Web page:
- - Wednesday, November 20, 2019

Michael Bloomberg and Deval Patrick’s presidential runs clearly signal Democratic establishment desperation with its 2020 field. What is unclear is whether their runs are the cause or the effect of establishment desperation. Simply, the Democrats’ contest is spiraling out of control and toward November 2020 defeat.  

The Democrats’ nomination contest is less clear than it was five months ago. Joe Biden has gone backward, but still leads. The collective left has increased their support and widened its lead over the establishment, but individually the candidates of the left still trail Mr. Biden. The overall field has shrunk, but its ideological spectrum remains over-extended and skewed.  

The Democrats’ deadlock looks like this. Mr. Biden holds just over one-quarter of Democrats. The collective left hold just over two-thirds; however, the leader, Elizabeth Warren, holds just over one-fifth. Uncommitted Democrats are now under 10 percent and, even if they all moved to one candidate (and they are not), they would not break the deadlock. 

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The Democratic establishment sees all this, even if it publicly trumpets President Trump’s mid-40s job approval numbers. They also see that there is no establishment representation in their field, except Mr. Biden, and he is slipping. According to Real Clear Politics, national polling averages in June showed Mr. Biden narrowly leading Bernie Sanders and Ms. Warren 32 percent to 29.7 percent, respectively. Most recently, Ms. Warren and Mr. Sanders now lead Mr. Biden by double digits: 38.6 percent to 26 percent, respectively. Below these top three, the gulf between the left and the establishment is even greater.  

Into this morass step former NYC Mayor Michael Bloomberg and former Massachusetts Gov. Deval Patrick.  

On one hand their entries can be seen a cause of desperation for the Democratic establishment. Democrats need fewer candidates and more clarity, not more and less, respectively. These candidacies bring neither.  

The Democratic establishment especially do not need more candidates in their corner. They are already desperate to hold on against an overwhelming left insurgency. Messrs. Bloomberg and Patrick now force a fight within their dwindling base. Mr. Biden is not going to leave, particularly for candidates with such localized support, but he will now have to campaign for a middle that was his alone.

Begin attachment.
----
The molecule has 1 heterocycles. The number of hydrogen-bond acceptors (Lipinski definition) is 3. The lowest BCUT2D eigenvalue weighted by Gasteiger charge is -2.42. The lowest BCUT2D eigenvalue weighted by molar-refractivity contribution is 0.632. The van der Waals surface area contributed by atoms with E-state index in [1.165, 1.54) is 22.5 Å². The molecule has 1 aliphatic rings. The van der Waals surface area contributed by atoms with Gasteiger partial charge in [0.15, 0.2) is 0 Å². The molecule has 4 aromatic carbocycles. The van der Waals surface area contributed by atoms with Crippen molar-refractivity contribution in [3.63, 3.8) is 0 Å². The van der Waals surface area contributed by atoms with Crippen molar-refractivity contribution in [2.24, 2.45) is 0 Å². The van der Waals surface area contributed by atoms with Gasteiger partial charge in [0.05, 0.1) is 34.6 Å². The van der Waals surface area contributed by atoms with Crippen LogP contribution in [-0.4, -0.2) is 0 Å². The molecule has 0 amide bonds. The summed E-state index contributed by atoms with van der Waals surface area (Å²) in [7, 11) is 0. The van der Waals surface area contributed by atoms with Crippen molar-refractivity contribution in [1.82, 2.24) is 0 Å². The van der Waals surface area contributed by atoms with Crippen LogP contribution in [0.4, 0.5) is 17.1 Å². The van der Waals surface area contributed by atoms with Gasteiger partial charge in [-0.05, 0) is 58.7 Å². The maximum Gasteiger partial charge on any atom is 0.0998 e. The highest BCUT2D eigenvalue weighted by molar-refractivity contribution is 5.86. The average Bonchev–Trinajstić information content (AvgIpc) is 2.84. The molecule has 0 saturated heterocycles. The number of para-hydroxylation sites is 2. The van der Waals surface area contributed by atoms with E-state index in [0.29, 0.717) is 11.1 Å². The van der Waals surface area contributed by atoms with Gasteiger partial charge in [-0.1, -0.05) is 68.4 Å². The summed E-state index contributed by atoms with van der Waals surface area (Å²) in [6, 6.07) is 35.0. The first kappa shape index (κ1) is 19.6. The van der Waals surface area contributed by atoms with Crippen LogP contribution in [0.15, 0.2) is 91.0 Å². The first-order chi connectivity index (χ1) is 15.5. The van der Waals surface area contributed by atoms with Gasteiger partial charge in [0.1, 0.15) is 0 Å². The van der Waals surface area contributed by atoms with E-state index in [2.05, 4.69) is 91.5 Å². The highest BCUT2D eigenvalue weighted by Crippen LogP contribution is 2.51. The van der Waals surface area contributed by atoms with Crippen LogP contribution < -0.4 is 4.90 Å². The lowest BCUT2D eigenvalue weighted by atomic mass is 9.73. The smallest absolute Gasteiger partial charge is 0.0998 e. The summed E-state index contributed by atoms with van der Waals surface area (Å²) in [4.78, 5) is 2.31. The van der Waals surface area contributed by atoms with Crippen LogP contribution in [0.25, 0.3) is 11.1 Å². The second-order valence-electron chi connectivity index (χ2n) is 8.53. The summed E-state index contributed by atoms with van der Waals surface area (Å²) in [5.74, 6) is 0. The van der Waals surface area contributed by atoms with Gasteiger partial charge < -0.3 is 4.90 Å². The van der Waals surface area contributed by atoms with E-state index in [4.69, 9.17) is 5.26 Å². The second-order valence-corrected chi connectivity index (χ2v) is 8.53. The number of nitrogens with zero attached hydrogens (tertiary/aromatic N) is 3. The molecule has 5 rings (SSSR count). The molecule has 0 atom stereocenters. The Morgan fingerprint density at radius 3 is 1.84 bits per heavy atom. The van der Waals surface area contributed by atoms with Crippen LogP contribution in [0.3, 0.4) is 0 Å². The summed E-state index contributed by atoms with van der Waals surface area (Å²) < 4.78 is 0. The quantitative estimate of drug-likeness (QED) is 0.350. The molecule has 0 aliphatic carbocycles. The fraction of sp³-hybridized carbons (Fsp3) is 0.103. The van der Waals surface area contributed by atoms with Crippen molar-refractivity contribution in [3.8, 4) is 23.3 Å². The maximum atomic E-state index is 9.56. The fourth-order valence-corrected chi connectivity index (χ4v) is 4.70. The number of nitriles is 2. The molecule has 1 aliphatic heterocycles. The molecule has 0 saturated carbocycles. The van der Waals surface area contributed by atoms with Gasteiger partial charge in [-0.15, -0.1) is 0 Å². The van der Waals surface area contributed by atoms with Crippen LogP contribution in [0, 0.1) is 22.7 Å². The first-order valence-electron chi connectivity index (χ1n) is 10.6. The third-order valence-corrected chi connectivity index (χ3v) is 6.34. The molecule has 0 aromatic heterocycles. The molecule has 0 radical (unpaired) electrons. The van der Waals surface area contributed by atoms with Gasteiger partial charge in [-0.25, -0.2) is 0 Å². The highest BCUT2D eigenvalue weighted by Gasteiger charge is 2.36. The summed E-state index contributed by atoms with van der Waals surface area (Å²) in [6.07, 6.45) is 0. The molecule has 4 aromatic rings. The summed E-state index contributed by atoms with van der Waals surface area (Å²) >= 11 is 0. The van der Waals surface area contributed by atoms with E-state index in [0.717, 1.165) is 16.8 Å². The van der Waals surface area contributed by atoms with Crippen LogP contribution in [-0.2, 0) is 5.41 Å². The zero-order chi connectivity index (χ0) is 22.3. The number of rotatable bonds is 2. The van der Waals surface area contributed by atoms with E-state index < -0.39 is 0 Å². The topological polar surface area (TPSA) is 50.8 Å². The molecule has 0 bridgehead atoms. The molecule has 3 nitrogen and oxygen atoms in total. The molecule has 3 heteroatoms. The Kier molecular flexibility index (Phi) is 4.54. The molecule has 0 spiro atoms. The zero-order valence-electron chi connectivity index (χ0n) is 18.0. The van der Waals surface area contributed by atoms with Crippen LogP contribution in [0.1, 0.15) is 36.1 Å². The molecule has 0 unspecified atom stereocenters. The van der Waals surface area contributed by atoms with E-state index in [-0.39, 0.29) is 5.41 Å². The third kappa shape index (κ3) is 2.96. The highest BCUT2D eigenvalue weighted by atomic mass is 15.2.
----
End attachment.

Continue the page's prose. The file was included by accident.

On the other hand, Messrs. Bloomberg and Patrick’s entries can be seen as an effect of the establishment’s desperation. The establishment already faced all the above threats through an even worse potential establishment candidate: Hillary. Mrs. Clinton’s entry would bring all the things that Messrs. Bloomberg and Patrick’s would, plus she would need money and compete with Mr. Biden for it — something at least Mr, Bloomberg’s will not.  

The last thing the Democratic establishment needs is a contested middle and Mrs. Clinton’s taint as a two-time loser. So, Messrs. Bloomberg and Patrick’s entries could be the establishment’s block to an even worse threat. It could be their concession that Mr. Biden cannot win the nomination (true), and the establishment’s desperation to find someone who could possibly catch fire before it is too late: An establishment candidate with sufficiently liberal credentials to draw support from the surging left.  

In all this, the only thing that is clear is the Democratic establishment’s desperation. They see their party slipping perilously more to the left and away from the mainstream. Currently hopelessly outnumbered, they see Ms. Warren and Mr. Sanders trying to outlast each other by trying to “out-left” each other to win the preponderant left.  

As Ms. Warren, Mr. Sanders and the collective left seek to do so, they continue to generate more extreme proposals that will be used by Republicans to brand the whole party. They continue to generate soundbites that Republicans will use against whomever they nominate. They continue to generate hard feelings internally that will follow the eventual nominee. And they continue to raise and spend copious amounts of cash against each other, which the eventual nominee will need to offset Mr. Trump’s tremendous war chest.  

The Democratic establishment sees their party’s race for what it really is — not what the headlines write of it: Over-extended, self-incriminated and under-funded. And they know that on its current trajectory, it will only get worse. Whether theirs is desperation to stop their descent or desperation caused by their descent, matters little. Either way, the Democratic establishment has arrived at the same desperate place.  

• J.T. Young served in the Office of Management and Budget and at the Treasury Department. 

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